Chapter 54: March 15th
Special Agent Red Richards was a quiet, discerning man of forty-seven. He had a plain, straight face and knew everything there was to know about antique clocks because he and his wife collected them. He liked his work, but he never took it home with him. He was awaiting a promotion to lieutenant, but he knew it would be a long time before he saw it, especially because one of his investigators had just been murdered by a suspect. His boss was not happy about this. Of course, neither was Red Richards, but he'd been in the business too long and it was starting to desensitize him.
But it was still his responsibility to see the case through to the end.
Special Agent Red Richard pulled up in his car to the crime scene at eight in the morning of March 16th. He was tired – he'd spent all night trying to find his guy. And now he had.
"Agent Richards, I'm Sergeant McGill," said the police officer in charge of the scene when Richards got out of his car. McGill was a heavy, round man with friendly eyes and little hair, but Richards knew he didn't have the time to get to know him. McGill lifted the yellow tape to allow him onto the property.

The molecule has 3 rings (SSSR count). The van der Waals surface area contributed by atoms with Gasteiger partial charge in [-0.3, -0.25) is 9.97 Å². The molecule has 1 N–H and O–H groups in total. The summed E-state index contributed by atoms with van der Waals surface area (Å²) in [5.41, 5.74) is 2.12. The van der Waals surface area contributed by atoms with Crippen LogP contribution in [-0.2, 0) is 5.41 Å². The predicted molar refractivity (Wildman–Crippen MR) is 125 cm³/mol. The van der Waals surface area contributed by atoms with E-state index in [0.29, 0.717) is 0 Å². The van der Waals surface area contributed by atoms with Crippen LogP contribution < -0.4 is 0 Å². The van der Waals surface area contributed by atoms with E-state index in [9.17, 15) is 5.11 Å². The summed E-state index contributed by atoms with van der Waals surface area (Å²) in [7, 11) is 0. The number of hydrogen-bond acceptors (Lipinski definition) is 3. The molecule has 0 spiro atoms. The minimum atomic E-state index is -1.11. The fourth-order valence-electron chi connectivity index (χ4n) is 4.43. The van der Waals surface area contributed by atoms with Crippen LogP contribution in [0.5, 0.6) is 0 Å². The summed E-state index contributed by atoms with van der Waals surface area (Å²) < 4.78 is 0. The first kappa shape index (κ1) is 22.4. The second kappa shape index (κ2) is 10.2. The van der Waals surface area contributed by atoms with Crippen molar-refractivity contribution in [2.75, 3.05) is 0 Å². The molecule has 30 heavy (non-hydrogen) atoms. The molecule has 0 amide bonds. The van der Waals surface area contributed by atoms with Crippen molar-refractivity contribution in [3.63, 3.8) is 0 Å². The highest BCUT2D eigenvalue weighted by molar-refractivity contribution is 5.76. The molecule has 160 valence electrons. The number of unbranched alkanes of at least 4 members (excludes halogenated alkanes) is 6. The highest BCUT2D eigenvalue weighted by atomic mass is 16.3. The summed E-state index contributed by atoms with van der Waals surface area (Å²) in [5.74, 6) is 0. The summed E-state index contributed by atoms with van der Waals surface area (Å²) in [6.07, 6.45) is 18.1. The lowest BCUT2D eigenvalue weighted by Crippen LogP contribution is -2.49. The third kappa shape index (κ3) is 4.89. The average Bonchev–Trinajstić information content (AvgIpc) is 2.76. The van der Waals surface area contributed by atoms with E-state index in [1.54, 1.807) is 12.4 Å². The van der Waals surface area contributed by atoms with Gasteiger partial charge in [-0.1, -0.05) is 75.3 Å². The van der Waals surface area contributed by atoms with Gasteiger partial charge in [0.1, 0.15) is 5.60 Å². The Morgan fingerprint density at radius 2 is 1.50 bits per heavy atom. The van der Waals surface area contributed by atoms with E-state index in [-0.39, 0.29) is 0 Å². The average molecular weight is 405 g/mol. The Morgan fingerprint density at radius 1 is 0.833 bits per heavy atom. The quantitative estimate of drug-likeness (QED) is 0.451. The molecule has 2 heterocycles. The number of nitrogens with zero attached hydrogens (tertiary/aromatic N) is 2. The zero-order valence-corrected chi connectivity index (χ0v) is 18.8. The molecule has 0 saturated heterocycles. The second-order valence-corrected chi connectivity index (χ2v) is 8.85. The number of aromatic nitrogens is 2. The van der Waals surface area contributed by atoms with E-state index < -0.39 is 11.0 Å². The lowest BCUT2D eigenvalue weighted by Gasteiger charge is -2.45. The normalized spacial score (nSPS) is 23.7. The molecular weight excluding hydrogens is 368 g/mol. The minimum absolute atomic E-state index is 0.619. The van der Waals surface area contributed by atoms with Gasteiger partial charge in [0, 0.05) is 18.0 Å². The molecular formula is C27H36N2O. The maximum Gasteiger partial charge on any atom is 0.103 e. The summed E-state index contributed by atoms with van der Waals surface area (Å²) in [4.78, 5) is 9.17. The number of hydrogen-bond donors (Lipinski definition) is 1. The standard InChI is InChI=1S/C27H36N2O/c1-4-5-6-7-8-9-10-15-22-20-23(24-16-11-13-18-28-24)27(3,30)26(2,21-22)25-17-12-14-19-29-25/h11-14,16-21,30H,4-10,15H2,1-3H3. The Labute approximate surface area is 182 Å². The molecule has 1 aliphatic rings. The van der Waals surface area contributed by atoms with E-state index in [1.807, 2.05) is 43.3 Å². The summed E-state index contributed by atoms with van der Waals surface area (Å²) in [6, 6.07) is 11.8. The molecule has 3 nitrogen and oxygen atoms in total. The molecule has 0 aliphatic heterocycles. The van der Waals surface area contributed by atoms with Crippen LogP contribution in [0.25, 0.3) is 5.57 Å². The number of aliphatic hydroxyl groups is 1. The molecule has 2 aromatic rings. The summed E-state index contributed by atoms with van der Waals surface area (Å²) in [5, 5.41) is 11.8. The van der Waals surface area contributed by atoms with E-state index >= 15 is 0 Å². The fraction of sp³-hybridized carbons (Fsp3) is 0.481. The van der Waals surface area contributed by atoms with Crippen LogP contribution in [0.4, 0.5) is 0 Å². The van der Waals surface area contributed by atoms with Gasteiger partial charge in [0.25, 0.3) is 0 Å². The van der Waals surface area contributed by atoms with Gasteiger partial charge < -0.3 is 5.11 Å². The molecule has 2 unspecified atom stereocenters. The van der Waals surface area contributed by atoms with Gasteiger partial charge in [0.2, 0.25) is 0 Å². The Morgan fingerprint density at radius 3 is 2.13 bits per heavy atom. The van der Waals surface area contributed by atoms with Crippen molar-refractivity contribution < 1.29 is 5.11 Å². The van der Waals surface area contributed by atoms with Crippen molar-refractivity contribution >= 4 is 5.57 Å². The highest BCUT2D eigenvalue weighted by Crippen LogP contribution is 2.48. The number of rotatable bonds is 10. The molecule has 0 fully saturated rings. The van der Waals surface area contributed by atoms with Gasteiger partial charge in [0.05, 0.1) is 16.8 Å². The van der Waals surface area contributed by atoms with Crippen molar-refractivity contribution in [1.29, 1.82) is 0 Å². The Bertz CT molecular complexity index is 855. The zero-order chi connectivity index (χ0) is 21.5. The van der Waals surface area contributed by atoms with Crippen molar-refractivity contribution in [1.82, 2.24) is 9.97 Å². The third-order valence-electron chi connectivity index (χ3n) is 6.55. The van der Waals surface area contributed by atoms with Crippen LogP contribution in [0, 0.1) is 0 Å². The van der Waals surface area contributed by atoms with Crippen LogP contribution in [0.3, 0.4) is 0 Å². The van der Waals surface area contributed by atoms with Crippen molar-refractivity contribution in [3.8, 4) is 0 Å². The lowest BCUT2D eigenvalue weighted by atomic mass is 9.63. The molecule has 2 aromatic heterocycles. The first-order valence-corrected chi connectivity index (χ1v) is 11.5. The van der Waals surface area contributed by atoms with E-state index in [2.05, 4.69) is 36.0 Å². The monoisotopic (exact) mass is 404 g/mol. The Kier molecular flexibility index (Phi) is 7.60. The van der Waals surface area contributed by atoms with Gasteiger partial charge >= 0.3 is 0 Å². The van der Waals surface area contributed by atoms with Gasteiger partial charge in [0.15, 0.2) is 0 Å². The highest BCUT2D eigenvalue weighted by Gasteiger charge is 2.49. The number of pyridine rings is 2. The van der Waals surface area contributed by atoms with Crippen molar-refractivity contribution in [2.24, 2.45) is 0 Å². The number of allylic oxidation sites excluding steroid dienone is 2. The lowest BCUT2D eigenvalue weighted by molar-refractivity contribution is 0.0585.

Richards just nodded. "What do we have?" he asked as the two men made their way into the house.
"Two dead. Carpenter and his father, we believe."
"Times of death?"
"Coroner put the kid at one-thirty, March 15th – yesterday, that is. And the old man at around one, hard to say."
The agent stepped inside. He turned up his nose at the unfortunately familiar smell of death. Four or five other people were there, some taking pictures, some collecting evidence, and, of course, the two bodies collecting dust.
He instantly recognized the first as Julius Carpenter, his suspect.
"That's him, I expect?" said McGill. "The guy that poisoned all those people?"